I’ve been a little out of sorts for the last week or so and this has translated to me feeling a bit distracted, and not sleeping well. I’d forgotten about not getting a good night’s sleep, because Loop completely and utterly changed the way I sleep. Here’s the thing, though: when I  am not sleeping well, my glucose levels are far less predictable. And then, when my glucose levels are far less predictable, I sleep less. And so, I enter a cat and mouse chase as I step in and try to sort things out when really, I should stop. And try to sleep more.

I’ve thought about this as I skim through posts about raising awareness of diabetes. Because I realised that in the eagerness of doing the very important work of trying to #MakeDiabetesVisible to everyone else, and raise awareness of what living with diabetes is truly like, I am still becoming aware of things myself. It flies in the face of my belief that this month isn’t about those of us who have diabetes – it’s for the people who don’t, so that we can hopefully improve their understanding of the seriousness of diabetes.

But actually, in the last few days, as I’ve been a little more introspective – and awake more –I’ve become aware of the impact of sleep. Or rather, the impact of the lack of sleep.

I talk a lot about how all-encompassing diabetes is: about the burden of diabetes. This is different for everyone, and in the past I have spent a lot of time (some might suggest navel grazing) trying to define the things that contribute most to that burden for me.

Since I started Looping, I regularly say that I feel less burdened than I ever have.

That is true. And when I think about it makes perfect sense. The automation of Loop means doing fewer diabetes tasks, and that means less burden on the physical things I have to do. It has also resulted in significantly reducing swings in glucose levels. These things alone save me a lot of mental energy. And physical energy too. And keeps my mood far more even.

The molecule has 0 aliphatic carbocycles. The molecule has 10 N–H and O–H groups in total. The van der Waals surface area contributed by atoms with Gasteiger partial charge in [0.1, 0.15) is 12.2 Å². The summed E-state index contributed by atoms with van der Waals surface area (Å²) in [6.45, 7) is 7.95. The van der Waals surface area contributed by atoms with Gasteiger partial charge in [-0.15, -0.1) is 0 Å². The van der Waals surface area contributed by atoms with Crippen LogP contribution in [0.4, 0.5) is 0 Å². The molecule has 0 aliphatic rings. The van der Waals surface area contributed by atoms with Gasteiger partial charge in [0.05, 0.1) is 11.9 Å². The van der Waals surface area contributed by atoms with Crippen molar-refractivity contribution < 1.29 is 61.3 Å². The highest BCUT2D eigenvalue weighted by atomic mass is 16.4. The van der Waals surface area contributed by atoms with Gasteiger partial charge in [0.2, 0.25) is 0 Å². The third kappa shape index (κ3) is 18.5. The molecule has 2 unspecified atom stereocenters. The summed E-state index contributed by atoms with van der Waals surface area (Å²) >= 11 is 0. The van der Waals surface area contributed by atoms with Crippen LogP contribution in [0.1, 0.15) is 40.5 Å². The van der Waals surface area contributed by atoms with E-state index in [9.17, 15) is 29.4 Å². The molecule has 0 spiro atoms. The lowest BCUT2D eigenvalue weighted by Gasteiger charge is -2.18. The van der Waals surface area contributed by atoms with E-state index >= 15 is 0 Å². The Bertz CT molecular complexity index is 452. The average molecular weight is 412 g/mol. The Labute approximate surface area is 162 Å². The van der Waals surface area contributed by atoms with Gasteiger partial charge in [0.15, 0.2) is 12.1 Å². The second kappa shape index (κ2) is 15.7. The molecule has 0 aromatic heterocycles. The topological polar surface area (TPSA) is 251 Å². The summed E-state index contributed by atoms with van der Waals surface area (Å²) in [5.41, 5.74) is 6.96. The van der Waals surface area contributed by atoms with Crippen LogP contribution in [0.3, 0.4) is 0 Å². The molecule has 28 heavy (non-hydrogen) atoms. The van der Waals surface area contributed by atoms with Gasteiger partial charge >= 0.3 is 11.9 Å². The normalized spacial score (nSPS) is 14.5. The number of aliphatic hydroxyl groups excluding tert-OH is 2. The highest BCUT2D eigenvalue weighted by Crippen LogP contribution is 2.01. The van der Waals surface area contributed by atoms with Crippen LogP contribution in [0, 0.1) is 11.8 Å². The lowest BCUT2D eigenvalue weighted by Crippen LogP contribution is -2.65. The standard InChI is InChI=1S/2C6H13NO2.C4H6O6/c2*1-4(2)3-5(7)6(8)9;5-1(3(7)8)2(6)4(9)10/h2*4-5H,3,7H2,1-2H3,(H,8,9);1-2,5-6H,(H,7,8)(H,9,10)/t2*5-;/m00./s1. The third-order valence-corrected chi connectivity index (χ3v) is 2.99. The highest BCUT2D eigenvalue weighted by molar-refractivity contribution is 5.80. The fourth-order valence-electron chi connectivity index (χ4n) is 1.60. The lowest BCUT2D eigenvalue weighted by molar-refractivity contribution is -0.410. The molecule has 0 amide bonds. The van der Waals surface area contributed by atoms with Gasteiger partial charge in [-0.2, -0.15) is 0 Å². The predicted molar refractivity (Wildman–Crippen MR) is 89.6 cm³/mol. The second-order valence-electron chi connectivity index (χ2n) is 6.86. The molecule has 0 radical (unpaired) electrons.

But this last week; a week that I have felt a lot more needed from me emotionally, diabetes has struggled too. Loop is brilliant at chugging away in the background and keeping everything as stable as possible. Night-times are brilliant because there are far fewer of the contributing factors that send our glucose levels into disarray.

However I have spent more time awake, meaning less time for just chugging and more time for needing to fix things. The less I sleep, the more Loop has to do. And sometimes, it doesn’t cope all that well – especially if I step in to try to give it a ‘helping hand’.

Sleep is so important. We talk about food and exercise and medication and how they impact on our glucose levels. We talk more about the result of stress on our diabetes management. We know that when we get right the equations about those factors and our glucose levels are less variable, we feel better. But sleep? I honestly don’t think that anyone has ever spoken with me about sleep.

Sleeping more is a regular issue for me. I get a second wind late at night and suddenly decide that is the time I should really do some work. Plus, having friends around the globe means needing to negotiate time zones. When they are awake, I often should not be, yet marathon message sessions often happen and that delays sleep too. It works both ways. I’m conscious that good times for me to chat are not necessarily ideal for those in a different hemisphere! Oh – and then there is jet lag. Ugh…jet lag.

Adam Brown has devoted a whole chapter of his book ‘Bright Spots and Landmines’ to the issue of sleep and diabetes. I think I need to have a reread. But more broadly, I think we need to better address the issue of sleep for those of us living with diabetes, because once our quantity and quality of sleep starts to affect our glucose levels, the way we feel overall significantly changes.

I’m feeling much more like my usual self today. I slept a little better last night and my CGM trace has been far nicer; Loop has been able to cope much better, and my time in range has returned to what I have become used to. All in all, it adds up to me feeling like I usually do.

Unfortunately, even with the improved night’s sleep and more time in range, I still wasn’t thinking clearly enough when I chose this colour for my nails. I’ve no idea what to blame for that ill-advised choice, but probably should have learnt by now that awareness raising for diabetes does not need to extend to blue nail varnish. Alas, I have not …

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